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Technology experts reflect on one year since lockdown

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This time last year, non-essential businesses were forced to close and workplaces shifted, practically overnight, to remote working. Nobody could have expected that we’d still be in a similar situation twelve months down the line.

From clapping for the NHS every Thursday evening, to tier systems, zoom quizzes and rule of six meetups: this past year has shown how quickly the world can adapt to a ‘new normal’. It has also highlighted the importance of innovation in driving business evolution. Technology has been relied upon more than ever before to ensure businesses were able to thrive.

To mark the recent milestone of one year since lockdown, ITProPortal spoke to a range of technology experts, to learn about their experience of how the world has changed this past year with the help of technology, and how technology has changed with it.

Weathering the storm

For organizations like restaurants, airlines and travel companies that rely on customers being out and about, the past year was a tremendous struggle through no fault of their own. However, many companies in different industries were able to weather the storm by quickly adapting to the new way of working.

“For enterprise companies, this meant ensuring they were still able to deliver high quality, efficient software that delights customers and delivers value to the business—all while teams were physically separated,” explains Bob Davis, CMO at Plutora. “Since last March, Value Stream Management (VSM) platforms helped many companies overcome the challenges of our new remote world by providing the necessary foundation and visibility to keep projects moving forward."

“Leaseweb’s customer base has certainly continued to grow over the past year, despite fewer large client transformation projects,” adds Terry Storrar, MD at Leaseweb UK. “We attribute this growth to the fact that infrastructure, whether that be physical or virtual, private or public, is an enabler to help businesses keep running. Many businesses that had offices and on-premises infrastructure pre-lockdown had to quickly change their working practices, adapting to Covid-19 restrictions to ensure an always-on posture. We’ve provided the ability and agility for them to adapt and change their delivery methods, in a way which has helped them maintain business as usual.”

Automation accelerated

The Covid-19 pandemic has certainly accelerated the move to using new tools like artificial intelligence (AI) and automation in a variety of everyday settings. “Contact centers have been at the forefront of adopting automation and robotic technologies as a means of streamlining service delivery and serving more customers in the channel of their choice,” highlights Martin Taylor, Deputy CEO at Content Guru. “A branch of AI called Natural Language Processing (NLP), combined with sentiment analysis, is helping to transform the humble chatbot. As well as delivering voice-led interactions with customers, this technology is able to detect keywords and tone of voice to ensure that callers with more complex queries can be quickly routed to the people best equipped to help.”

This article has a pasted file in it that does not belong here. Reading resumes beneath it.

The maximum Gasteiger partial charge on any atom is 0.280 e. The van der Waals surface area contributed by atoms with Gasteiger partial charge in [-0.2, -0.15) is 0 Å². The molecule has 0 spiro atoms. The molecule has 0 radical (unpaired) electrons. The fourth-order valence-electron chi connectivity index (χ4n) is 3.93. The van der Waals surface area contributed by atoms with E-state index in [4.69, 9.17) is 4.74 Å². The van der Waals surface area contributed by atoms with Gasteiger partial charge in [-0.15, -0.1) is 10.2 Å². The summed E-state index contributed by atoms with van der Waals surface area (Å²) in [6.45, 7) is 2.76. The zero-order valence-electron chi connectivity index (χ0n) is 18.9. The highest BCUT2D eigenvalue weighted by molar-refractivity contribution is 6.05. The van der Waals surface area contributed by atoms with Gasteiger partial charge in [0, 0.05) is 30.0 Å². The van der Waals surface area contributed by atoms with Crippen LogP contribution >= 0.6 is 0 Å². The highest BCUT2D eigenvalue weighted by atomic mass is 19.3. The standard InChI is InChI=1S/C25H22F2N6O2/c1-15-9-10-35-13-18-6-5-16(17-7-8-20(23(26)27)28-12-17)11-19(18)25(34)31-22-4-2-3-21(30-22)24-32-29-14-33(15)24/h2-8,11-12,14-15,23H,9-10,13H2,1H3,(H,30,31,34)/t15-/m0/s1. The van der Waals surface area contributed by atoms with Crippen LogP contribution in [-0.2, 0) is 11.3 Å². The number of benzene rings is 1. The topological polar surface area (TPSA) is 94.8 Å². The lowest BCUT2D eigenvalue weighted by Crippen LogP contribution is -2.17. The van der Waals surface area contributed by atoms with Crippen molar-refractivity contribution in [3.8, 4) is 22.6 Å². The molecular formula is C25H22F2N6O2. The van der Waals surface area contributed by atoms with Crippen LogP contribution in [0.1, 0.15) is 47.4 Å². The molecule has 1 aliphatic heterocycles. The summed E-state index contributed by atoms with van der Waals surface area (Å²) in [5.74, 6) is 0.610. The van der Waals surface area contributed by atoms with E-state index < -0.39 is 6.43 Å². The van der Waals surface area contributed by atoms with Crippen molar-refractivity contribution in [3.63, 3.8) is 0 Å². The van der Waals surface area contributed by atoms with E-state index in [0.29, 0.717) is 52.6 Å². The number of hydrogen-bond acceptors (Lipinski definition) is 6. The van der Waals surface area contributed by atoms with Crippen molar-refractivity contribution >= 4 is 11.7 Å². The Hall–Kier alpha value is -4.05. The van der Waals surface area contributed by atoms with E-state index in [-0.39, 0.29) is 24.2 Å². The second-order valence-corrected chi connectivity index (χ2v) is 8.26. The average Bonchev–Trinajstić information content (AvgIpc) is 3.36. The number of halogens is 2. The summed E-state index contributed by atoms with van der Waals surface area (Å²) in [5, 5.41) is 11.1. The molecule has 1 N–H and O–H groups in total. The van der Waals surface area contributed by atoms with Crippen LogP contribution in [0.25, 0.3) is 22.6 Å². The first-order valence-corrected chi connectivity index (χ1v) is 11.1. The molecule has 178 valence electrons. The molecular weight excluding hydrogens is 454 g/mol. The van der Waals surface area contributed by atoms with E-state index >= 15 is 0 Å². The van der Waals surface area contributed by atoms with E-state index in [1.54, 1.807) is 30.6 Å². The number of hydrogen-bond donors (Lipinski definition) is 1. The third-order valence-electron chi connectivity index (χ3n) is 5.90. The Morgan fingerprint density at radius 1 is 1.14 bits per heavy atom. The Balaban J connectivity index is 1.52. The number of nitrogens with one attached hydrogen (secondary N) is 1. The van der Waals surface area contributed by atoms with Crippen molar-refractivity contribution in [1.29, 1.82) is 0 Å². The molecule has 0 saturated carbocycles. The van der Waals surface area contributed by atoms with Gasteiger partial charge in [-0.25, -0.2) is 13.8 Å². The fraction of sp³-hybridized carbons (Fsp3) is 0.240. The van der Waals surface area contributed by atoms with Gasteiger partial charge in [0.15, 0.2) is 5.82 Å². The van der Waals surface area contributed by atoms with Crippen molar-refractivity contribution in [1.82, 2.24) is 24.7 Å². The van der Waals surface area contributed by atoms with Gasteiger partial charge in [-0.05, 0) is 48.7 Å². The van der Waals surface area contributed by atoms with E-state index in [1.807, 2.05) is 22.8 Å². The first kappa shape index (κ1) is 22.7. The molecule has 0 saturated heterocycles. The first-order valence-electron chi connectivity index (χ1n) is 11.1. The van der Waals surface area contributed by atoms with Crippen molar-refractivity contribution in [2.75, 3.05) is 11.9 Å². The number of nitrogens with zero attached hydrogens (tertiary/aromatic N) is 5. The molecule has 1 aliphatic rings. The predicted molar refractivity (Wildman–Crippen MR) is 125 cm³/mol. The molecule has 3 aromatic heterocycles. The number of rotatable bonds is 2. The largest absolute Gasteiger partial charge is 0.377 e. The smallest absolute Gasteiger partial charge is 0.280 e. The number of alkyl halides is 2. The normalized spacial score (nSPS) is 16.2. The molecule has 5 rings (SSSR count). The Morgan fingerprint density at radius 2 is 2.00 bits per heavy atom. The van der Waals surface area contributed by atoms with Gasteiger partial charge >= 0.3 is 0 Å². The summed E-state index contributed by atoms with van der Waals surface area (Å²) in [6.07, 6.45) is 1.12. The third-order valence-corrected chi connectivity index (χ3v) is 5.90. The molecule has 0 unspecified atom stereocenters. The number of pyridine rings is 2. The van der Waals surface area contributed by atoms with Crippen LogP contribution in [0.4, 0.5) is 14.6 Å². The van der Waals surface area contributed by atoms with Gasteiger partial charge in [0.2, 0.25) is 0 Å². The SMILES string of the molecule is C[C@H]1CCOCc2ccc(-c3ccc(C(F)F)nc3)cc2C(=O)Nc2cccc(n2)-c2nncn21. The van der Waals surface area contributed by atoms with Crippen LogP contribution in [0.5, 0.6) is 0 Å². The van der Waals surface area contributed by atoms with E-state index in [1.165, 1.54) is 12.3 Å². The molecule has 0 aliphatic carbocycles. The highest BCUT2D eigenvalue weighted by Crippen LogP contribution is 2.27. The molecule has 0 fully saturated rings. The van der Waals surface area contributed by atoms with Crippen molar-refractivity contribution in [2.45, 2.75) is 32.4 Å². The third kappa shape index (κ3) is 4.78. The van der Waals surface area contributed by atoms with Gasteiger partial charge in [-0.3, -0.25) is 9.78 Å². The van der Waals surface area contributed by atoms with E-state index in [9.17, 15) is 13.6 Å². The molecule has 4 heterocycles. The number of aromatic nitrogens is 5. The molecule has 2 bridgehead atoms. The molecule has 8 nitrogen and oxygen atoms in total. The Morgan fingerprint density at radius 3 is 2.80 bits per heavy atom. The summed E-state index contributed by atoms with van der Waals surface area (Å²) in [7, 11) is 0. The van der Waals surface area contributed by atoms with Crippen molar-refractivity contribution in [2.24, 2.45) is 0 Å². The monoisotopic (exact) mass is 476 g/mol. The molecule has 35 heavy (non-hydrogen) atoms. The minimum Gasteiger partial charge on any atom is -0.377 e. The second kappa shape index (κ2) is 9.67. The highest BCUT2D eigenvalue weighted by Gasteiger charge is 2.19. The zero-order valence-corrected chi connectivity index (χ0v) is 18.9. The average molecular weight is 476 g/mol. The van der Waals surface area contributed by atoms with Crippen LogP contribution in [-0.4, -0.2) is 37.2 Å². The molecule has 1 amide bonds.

Simon Spring, Senior Account Director EMEA at WhereScape, describes how automation has also made it easier for data warehousing teams over the last year. “2020 has proven that automation can do much of the heavy lifting associated with migration to new data platforms, eliminating redundant, hand-coding and serving as a translator of sorts between new platform capabilities and current data infrastructure in place.

He adds, “what we’ve seen is that automation has enabled global organizations to be more efficient, as they offload routine work to digital workers and enable employees to focus on higher value work.”

Pandemic technologies

“Descriptive analytic” approaches used to present trends during the UK government’s daily coronavirus briefings have also exposed the public to the world of data visualization, notes Rich Pugh, Chief Data Scientist, Mango Solutions - an Ascent company. “From providing the insight that has enabled governments and healthcare systems to act quickly, to keeping the public informed and improving the efficacy of protection measures, the profile and appreciation of the world of data and analytics has skyrocketed.”

Technology has also been vital to streamline healthcare this past year, explains Sascha Giese, Head Geek at SolarWinds. “Apps and online services to interact with doctors or pharmacies have existed in the UK long before the pandemic, but their usage has increased significantly during social restrictions and won’t go away even when we return to normal.